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But the Sicilians, and especially the Syracusans, are [p. 845] very notorious for their luxury; as Aristophanes also tells us, in his Daitaleis, where he says—
But after that I sent you, you did not
Learn this at all; but only learnt to drink,
And sing loose songs at Syracusan feasts,
And how to share in Sybaritic banquets,
And to drink Chian wine in Spartan cups.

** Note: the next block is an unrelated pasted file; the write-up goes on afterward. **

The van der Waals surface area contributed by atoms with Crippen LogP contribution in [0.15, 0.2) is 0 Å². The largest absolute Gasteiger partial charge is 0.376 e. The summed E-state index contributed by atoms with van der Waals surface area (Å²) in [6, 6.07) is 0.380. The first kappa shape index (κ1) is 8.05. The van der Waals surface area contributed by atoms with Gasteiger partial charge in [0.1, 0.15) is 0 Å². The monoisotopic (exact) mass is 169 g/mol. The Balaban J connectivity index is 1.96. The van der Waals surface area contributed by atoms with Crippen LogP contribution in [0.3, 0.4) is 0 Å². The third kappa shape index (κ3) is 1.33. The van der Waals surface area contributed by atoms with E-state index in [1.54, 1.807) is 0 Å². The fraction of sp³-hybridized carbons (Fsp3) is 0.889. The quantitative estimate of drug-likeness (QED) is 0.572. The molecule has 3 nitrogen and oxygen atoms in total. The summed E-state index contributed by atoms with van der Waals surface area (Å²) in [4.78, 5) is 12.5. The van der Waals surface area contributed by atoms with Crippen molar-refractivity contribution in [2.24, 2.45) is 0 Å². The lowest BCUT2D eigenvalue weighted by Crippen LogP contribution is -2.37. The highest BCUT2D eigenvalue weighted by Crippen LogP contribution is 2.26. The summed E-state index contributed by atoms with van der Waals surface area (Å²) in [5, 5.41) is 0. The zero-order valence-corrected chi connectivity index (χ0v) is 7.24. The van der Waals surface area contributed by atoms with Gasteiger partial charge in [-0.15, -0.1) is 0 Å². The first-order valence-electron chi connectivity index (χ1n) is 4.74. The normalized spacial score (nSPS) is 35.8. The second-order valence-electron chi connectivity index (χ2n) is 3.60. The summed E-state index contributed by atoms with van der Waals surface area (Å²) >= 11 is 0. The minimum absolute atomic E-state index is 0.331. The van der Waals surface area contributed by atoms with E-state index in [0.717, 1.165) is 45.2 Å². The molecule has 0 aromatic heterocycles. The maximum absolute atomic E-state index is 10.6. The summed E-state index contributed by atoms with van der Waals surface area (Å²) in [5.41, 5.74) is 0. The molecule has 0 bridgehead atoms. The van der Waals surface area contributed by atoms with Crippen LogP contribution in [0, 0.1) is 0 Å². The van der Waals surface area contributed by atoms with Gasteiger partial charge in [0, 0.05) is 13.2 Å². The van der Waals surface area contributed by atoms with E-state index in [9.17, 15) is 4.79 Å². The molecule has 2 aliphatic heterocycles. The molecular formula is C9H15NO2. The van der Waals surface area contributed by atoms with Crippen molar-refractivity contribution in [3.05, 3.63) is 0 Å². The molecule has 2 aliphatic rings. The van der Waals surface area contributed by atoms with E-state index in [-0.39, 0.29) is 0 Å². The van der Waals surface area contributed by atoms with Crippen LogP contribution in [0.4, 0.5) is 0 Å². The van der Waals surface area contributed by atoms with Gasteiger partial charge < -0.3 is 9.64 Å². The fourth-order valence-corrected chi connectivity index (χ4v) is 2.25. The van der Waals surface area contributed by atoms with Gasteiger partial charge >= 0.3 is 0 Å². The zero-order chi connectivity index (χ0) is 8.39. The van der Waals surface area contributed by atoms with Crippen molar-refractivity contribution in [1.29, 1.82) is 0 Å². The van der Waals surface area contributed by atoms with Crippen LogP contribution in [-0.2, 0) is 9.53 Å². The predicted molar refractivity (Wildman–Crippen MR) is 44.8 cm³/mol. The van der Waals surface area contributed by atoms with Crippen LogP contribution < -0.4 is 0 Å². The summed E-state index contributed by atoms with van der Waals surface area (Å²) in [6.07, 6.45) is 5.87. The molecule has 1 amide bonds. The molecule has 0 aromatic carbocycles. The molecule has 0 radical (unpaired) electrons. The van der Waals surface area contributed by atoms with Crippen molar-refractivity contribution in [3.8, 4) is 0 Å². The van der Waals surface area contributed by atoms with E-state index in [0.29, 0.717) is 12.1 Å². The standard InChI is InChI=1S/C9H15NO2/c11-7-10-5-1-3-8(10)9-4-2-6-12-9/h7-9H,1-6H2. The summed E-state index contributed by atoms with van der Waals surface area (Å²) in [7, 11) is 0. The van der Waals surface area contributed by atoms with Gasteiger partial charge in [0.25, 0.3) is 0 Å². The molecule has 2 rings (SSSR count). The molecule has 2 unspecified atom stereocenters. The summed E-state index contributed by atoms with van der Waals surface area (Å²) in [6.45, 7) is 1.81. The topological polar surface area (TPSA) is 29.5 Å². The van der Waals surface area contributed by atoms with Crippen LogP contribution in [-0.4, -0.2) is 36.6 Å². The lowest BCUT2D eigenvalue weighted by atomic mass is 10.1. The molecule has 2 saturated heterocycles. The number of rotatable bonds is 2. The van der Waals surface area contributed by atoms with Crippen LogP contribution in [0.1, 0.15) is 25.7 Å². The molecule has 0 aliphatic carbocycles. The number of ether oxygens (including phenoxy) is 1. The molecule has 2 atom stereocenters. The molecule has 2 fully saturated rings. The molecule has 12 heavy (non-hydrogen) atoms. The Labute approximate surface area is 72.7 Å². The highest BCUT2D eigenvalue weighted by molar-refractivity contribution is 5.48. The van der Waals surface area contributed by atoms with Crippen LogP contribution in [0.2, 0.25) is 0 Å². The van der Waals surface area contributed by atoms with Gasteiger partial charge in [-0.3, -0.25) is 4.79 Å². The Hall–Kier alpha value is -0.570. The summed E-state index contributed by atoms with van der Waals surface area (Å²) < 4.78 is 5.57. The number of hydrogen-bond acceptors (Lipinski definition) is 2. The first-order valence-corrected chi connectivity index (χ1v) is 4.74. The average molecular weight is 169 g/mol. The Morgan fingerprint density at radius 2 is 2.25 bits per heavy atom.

But Plato, in his Epistles, says—“It was with this intention that I went to Italy and Sicily, when I paid my first visit there. But when I got there, the way of life that I found there was not at all pleasing to me; for twice in the day they eat to satiety, and they never sleep alone at night; and they indulge also in all other such practices as naturally follow on such habits: for, after such habits as these, no man in all the world, who has been bred up in them from his youth, can possibly turn out sensible; and as for being temperate and virtuous, that none of them ever think of.” And in the third book of his Polity he writes as follows:—"It seems to me, my friend, that you do not approve of the Syracusan tables, and the Sicilian variety of dishes; and you do not approve either of men, who wish to preserve a vigorous constitution, devoting themselves to Corinthian mistresses; nor do you much admire the delicacy which is usually attributed to Athenian sweetmeats.

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